Pharmacometric Oncology Research

Lena Friberg, Mats Karlsson

Within the oncology area, we are working on PK and PKPD models describing the time-courses of biomarkers, drug-induced toxicity, tumor size measurements, tumor activity measurements (SUV, standard uptake value) and overall survival. The models are aimed to be mechanism-based and be applicable across different drugs, and thereby valuable in development of new and existing drugs, including individualization of the therapy. By integrating information of different variables into a modelling framework the variables’ relations and predictive value can be tested, and a better overview of both desired and adverse effects from a changed dosing regimen can be obtained. The models can also be used to explore different concepts of study design in oncology. This type of modelling framework, including biomarkers, side-effects, tumor response and survival, has been developed for sunitinib in gastrointestinal stromal tumors and for axinitib in renal cell carcinoma.  Different metrics of tumor size, both constant and time-varying, as well as one dimension (diameter) vs. three-dimensional (volume) are evaluated for predicting overall survival. We also have ongoing projects around immuno-therapies, e.g. in quantifying potential biomarkers and their relationship to tumor growth and shrinkage.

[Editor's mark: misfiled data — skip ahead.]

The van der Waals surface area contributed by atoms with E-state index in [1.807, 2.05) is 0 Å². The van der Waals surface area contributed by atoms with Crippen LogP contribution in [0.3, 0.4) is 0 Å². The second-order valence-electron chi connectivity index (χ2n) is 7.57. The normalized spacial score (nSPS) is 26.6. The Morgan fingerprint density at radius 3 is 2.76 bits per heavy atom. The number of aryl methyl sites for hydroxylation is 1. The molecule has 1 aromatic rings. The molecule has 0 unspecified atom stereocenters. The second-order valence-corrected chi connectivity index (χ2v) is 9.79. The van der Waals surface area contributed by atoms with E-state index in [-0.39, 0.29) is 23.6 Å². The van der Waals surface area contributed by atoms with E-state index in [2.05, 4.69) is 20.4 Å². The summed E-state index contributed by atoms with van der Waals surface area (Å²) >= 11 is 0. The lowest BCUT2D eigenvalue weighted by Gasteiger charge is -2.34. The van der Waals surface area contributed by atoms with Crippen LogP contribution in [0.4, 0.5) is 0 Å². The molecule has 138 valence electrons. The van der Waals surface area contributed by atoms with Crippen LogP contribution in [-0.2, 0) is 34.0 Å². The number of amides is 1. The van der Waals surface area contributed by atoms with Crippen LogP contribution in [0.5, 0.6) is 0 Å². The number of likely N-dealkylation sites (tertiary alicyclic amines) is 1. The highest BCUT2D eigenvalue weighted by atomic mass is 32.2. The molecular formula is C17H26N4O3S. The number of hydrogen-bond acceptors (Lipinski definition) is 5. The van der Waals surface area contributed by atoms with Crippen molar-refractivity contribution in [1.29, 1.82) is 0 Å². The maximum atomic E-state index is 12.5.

Projects are on-going around extensions and applications of a semi-physiological model that can describe neutropenia for numerous anticancer drugs. We have for example quantified the relationship between IL-6, CRP and febrile neutropenia. For TDM-1, an integrated model that includes platelets and the liver enzymes ASAT and ALAT has been developed, which has been applied to explore alternative dosing regimens. For TDM-1, we are also developing models for Patient Reported Outcomes (PRO), which is an increasingly used component for comparison of drug treatments during oncology drug development, by application of Item Response Theory.

Different design aspects are also being evaluated, e.g. how the frequency of neutrophil counts affect the possibility to predict nadir and myelosuppression recovery and how the tumor measurement frequency influence the predictive capacity of OS, as well as how model-based adaptive designs could be valuable for efficient characterization of drug combinations.